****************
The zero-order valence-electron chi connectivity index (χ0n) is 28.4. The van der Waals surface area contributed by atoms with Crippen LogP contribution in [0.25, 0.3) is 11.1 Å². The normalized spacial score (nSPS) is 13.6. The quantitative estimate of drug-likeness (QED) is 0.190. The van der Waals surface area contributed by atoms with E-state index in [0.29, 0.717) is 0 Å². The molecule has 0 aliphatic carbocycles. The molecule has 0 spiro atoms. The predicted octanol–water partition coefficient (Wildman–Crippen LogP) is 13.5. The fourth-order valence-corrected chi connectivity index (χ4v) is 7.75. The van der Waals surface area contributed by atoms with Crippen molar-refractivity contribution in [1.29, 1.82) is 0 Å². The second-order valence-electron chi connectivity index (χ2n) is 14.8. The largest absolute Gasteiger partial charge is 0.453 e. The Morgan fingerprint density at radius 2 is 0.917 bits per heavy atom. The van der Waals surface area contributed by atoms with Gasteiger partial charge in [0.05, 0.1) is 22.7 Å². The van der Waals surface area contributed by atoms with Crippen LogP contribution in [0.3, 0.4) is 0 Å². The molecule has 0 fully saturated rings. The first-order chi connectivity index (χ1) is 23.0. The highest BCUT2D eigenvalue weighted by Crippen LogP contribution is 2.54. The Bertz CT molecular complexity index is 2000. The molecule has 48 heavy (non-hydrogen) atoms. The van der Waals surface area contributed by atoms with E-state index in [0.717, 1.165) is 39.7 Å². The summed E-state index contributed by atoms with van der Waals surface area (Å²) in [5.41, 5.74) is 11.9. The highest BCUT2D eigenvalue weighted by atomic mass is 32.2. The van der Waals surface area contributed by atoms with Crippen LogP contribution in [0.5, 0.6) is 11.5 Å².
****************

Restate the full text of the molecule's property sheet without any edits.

The zero-order valence-electron chi connectivity index (χ0n) is 28.4. The van der Waals surface area contributed by atoms with Crippen LogP contribution in [0.25, 0.3) is 11.1 Å². The normalized spacial score (nSPS) is 13.6. The quantitative estimate of drug-likeness (QED) is 0.190. The van der Waals surface area contributed by atoms with E-state index in [0.29, 0.717) is 0 Å². The molecule has 0 aliphatic carbocycles. The molecule has 0 spiro atoms. The predicted octanol–water partition coefficient (Wildman–Crippen LogP) is 13.5. The fourth-order valence-corrected chi connectivity index (χ4v) is 7.75. The van der Waals surface area contributed by atoms with Crippen molar-refractivity contribution in [1.29, 1.82) is 0 Å². The second-order valence-electron chi connectivity index (χ2n) is 14.8. The largest absolute Gasteiger partial charge is 0.453 e. The Morgan fingerprint density at radius 2 is 0.917 bits per heavy atom. The van der Waals surface area contributed by atoms with Gasteiger partial charge in [0.05, 0.1) is 22.7 Å². The van der Waals surface area contributed by atoms with Crippen LogP contribution in [0.3, 0.4) is 0 Å². The molecule has 0 fully saturated rings. The first-order chi connectivity index (χ1) is 23.0. The highest BCUT2D eigenvalue weighted by Crippen LogP contribution is 2.54. The Bertz CT molecular complexity index is 2000. The molecule has 48 heavy (non-hydrogen) atoms. The van der Waals surface area contributed by atoms with E-state index in [0.717, 1.165) is 39.7 Å². The summed E-state index contributed by atoms with van der Waals surface area (Å²) in [5.41, 5.74) is 11.9. The highest BCUT2D eigenvalue weighted by atomic mass is 32.2. The van der Waals surface area contributed by atoms with Crippen LogP contribution in [0.5, 0.6) is 11.5 Å².